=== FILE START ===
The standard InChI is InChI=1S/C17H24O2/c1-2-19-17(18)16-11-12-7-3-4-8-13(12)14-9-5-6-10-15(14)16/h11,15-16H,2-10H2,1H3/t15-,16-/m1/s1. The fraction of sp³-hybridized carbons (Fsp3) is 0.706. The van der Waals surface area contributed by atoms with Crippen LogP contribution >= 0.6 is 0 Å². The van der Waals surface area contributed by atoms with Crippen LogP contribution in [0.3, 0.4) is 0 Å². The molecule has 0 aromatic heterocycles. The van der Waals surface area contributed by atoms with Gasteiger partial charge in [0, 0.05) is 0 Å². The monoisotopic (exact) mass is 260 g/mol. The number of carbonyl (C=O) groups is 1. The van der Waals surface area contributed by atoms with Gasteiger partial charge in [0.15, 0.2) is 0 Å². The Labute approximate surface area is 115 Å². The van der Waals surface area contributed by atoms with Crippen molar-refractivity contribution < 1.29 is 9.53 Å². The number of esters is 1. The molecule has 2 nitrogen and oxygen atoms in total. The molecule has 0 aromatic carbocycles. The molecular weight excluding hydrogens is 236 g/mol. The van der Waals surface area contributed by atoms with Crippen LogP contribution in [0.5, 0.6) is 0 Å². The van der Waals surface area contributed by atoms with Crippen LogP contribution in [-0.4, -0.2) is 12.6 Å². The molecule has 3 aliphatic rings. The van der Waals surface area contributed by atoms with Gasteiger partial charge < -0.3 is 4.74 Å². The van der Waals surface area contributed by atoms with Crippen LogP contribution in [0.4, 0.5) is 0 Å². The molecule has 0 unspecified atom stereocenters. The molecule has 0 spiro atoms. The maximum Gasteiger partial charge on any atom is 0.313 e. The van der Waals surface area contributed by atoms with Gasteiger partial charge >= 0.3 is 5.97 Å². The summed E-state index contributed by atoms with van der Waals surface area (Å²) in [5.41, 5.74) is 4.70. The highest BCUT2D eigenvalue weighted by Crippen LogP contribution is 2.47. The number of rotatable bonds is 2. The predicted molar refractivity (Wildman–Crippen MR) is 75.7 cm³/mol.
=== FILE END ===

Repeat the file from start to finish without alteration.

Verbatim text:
The standard InChI is InChI=1S/C17H24O2/c1-2-19-17(18)16-11-12-7-3-4-8-13(12)14-9-5-6-10-15(14)16/h11,15-16H,2-10H2,1H3/t15-,16-/m1/s1. The fraction of sp³-hybridized carbons (Fsp3) is 0.706. The van der Waals surface area contributed by atoms with Crippen LogP contribution >= 0.6 is 0 Å². The van der Waals surface area contributed by atoms with Crippen LogP contribution in [0.3, 0.4) is 0 Å². The molecule has 0 aromatic heterocycles. The van der Waals surface area contributed by atoms with Gasteiger partial charge in [0, 0.05) is 0 Å². The monoisotopic (exact) mass is 260 g/mol. The number of carbonyl (C=O) groups is 1. The van der Waals surface area contributed by atoms with Gasteiger partial charge in [0.15, 0.2) is 0 Å². The Labute approximate surface area is 115 Å². The van der Waals surface area contributed by atoms with Crippen molar-refractivity contribution < 1.29 is 9.53 Å². The number of esters is 1. The molecule has 2 nitrogen and oxygen atoms in total. The molecule has 0 aromatic carbocycles. The molecular weight excluding hydrogens is 236 g/mol. The van der Waals surface area contributed by atoms with Crippen LogP contribution in [0.5, 0.6) is 0 Å². The van der Waals surface area contributed by atoms with Crippen LogP contribution in [-0.4, -0.2) is 12.6 Å². The molecule has 3 aliphatic rings. The van der Waals surface area contributed by atoms with Gasteiger partial charge < -0.3 is 4.74 Å². The van der Waals surface area contributed by atoms with Crippen LogP contribution in [0.4, 0.5) is 0 Å². The molecule has 0 unspecified atom stereocenters. The molecule has 0 spiro atoms. The maximum Gasteiger partial charge on any atom is 0.313 e. The van der Waals surface area contributed by atoms with Gasteiger partial charge >= 0.3 is 5.97 Å². The summed E-state index contributed by atoms with van der Waals surface area (Å²) in [5.41, 5.74) is 4.70. The highest BCUT2D eigenvalue weighted by Crippen LogP contribution is 2.47. The number of rotatable bonds is 2. The predicted molar refractivity (Wildman–Crippen MR) is 75.7 cm³/mol.